The S&P500 finished lower for the day, but more importantly was able to hold recent support at 1455. As much as bears want to break this market, they were unable exploit today’s weakness and failed to make much of a dent. The lack of follow on selling after early weakness is bullish and supportive of these levels.
With as many reasons for the market to selloff, it is holding solid. Some think we came too-far, too-fast, others are pointing to the Debt Ceiling, and then there are things that fell off the front page like Europe and the economy. But the market is oblivious to these concerns and rallying in spite of the pessimism.
What is confusing fundamentalists and technicians actually makes a lot of sense when you look at how people are positioned and the effect this has on supply and demand. All of the negative headlines are recycled stories from months, even years ago. The market responds to new and unexpected news, not the things everyone including your mother in-law is talking about.
The old news is already priced in because those that were going to buy or sell based on it have already done so. Markets respond to new buying and selling, not stuff that happened weeks or months ago. People can change their mind regarding certain risk factors and that will move markets, but if attitudes stay the same, then there is no new trade and thus no price move. Until people start talking about the Debt Ceiling and Euro Contagion as bullish catalysts, we can assume attitudes toward these situations remains pessimistic and priced in.
Back to today’s trade, everyone knows we are too high and anyone with a fear of heights already sold. Same goes for the early pessimists fearing the Debt Ceiling. All the bears have already sold, yet here we are just a fraction off a 52-week high. That doesn’t bode well for bears because not only do they not have the strength to push the market lower, paradoxically the large number of bears is creating the fuel for the next rally leg. When pessimists are out of the market, they cannot further pressure prices, but they can buy back in and that pushes prices higher.
Today’s price-action was bullish and supports a continuation higher. The market had every opportunity to crumble, but it held up because bears are not in a position to pressure the market. After they sold last week, the only thing they can do is watch (or buy back in and push prices higher).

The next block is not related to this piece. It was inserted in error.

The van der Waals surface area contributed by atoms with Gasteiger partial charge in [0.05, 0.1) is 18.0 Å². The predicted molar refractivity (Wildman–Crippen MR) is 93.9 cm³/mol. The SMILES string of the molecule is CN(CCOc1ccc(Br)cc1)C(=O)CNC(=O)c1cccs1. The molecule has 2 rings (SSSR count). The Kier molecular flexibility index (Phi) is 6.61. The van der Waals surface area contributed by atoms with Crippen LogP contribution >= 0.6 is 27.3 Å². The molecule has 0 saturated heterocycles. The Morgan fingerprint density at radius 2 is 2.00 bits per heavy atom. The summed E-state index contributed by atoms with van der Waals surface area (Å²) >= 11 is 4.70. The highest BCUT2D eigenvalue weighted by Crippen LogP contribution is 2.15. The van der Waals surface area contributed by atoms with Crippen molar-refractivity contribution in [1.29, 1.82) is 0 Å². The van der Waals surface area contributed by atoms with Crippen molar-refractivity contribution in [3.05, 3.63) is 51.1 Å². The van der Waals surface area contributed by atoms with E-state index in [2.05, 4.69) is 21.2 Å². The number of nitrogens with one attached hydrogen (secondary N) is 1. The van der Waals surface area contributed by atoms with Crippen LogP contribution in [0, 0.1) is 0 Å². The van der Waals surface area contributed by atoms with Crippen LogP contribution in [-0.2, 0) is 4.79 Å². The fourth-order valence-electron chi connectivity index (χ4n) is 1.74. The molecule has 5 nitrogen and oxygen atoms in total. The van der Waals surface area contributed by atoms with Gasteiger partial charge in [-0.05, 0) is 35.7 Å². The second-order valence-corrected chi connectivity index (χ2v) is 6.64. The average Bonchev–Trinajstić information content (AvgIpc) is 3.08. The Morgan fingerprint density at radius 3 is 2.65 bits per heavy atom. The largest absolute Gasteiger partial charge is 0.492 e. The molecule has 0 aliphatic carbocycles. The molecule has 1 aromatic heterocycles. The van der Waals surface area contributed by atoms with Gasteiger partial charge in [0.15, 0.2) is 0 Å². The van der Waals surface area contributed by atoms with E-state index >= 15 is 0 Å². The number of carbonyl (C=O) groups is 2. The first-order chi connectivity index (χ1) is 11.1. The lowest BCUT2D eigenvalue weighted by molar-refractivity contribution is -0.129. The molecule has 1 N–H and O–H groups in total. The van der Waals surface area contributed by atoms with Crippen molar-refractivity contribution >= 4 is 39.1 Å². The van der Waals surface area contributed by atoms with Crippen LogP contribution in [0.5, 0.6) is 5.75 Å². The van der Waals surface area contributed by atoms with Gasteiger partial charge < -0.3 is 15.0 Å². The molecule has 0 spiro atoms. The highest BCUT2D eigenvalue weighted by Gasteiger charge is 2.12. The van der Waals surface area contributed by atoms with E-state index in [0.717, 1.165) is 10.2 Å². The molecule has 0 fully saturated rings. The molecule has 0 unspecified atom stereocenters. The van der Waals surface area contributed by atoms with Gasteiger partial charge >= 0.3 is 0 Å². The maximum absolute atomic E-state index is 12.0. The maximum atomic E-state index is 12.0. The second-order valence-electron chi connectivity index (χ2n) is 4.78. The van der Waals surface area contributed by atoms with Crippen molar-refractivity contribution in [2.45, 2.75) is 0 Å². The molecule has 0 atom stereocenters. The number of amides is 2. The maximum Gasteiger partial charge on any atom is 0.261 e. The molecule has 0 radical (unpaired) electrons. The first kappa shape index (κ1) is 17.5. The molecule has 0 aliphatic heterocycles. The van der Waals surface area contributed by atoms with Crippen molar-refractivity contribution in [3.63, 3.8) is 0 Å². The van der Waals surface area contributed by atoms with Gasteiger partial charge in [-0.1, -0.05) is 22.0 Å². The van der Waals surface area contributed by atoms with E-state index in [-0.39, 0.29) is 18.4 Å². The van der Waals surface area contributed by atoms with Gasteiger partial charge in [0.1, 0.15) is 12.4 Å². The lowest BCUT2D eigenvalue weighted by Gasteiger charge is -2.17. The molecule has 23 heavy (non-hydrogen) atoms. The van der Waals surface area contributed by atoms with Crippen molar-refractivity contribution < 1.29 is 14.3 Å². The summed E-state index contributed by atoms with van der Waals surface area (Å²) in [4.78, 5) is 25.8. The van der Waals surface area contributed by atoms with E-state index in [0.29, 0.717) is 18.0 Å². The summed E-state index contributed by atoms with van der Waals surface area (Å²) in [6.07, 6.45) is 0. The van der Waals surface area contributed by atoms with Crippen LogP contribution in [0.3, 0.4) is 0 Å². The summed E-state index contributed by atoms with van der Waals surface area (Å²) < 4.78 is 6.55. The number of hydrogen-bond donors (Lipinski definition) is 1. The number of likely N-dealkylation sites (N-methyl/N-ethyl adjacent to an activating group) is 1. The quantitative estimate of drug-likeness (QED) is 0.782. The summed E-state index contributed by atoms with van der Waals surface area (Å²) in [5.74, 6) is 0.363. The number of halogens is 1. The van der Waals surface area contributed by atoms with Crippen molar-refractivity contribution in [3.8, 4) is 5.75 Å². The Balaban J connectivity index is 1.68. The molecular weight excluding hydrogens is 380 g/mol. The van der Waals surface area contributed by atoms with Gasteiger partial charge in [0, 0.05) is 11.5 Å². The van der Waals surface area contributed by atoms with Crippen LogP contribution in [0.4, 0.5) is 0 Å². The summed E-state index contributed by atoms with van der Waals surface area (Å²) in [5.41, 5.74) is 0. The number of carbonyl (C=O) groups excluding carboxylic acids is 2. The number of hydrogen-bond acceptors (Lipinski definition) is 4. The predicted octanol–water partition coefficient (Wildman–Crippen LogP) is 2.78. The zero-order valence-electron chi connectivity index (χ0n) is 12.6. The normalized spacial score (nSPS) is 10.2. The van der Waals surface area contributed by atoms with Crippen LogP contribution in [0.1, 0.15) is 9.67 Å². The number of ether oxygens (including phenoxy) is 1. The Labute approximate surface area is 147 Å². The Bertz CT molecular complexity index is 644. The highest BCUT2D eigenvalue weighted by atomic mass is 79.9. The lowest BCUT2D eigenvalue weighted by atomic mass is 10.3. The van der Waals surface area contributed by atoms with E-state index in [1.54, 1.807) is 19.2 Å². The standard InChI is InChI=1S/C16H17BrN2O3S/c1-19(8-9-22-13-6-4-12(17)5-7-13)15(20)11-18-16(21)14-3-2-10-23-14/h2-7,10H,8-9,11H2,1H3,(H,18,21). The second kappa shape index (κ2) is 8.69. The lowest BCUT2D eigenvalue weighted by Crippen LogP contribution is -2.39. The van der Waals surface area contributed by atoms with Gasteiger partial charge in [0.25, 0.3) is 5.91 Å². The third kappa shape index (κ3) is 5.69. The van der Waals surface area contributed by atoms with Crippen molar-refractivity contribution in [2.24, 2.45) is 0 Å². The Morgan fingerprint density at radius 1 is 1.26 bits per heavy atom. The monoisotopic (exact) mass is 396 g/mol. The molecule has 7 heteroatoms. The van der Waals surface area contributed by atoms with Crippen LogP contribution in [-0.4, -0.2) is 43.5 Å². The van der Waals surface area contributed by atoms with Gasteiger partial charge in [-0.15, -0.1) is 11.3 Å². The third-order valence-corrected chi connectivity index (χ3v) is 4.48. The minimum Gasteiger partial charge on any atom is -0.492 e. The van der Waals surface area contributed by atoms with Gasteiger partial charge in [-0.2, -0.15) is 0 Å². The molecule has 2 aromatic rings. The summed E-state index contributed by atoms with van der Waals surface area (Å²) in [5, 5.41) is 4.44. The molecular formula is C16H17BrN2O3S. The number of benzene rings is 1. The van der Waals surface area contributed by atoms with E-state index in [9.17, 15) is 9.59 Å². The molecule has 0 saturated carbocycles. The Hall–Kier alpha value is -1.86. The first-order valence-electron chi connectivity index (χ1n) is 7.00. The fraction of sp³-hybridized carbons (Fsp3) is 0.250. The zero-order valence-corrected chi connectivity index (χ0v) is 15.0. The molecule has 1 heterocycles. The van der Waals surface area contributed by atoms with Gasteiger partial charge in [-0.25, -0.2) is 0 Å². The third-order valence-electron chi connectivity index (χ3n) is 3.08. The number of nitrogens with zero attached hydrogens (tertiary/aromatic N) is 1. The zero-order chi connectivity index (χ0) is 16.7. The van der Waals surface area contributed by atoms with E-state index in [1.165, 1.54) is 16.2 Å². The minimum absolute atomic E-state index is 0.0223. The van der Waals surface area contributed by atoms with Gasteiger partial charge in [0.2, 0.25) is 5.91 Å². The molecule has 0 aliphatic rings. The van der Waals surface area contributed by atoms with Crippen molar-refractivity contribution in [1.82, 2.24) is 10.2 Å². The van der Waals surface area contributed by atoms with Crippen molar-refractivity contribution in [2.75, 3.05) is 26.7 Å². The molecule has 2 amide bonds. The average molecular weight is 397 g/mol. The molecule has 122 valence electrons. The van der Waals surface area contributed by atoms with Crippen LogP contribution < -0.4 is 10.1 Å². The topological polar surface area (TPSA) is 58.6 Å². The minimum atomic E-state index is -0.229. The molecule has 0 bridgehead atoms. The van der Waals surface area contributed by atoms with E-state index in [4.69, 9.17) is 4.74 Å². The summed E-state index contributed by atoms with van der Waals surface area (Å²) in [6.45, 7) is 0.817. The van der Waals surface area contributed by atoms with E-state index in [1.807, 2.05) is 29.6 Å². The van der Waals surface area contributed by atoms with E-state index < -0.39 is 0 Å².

I’m becoming more bullish on this market and there might be a nice upside trade. But at the same time there is merit to the too-high, too-fast crowd’s argument, so any upside profits should be locked in fairly quickly.
Markets can breakdown over the littlest things and that can certainly happen here. While most of the selling has already taken place, that is only half of what can make a market sink. Lack of demand can also pressure prices. And if fear grips the market, formerly bullish holders can turn into sellers. While the high probability trade is to the upside, the downside risk is still very real and we need to be prepared to deal with it if the lower probability events becomes a reality.
AAPL found support after early weakness. While the stock finished in the red for the day, today’s price action is supportive and shouldn’t spook and holders out of the stock. If the broad market makes a move higher, AAPL will follow.
Jani Ziedins (pronounced Ya-nee) is a full-time investor and writer who has successfully traded stocks and options for more than a decade. He earned a B.S. in Mechanical Engineering from the Colorado School of Mines and an MBA and M.S. Marketing from the University of Colorado Denver. His prior professional experience includes manufacturing engineering at Fortune 500 companies, structural engineering, small business consultant, collegiate instructor, and managing investment real estate. He is now fortunate enough to trade full-time from home, affording him the luxury of spending extra time with his wife and two young children.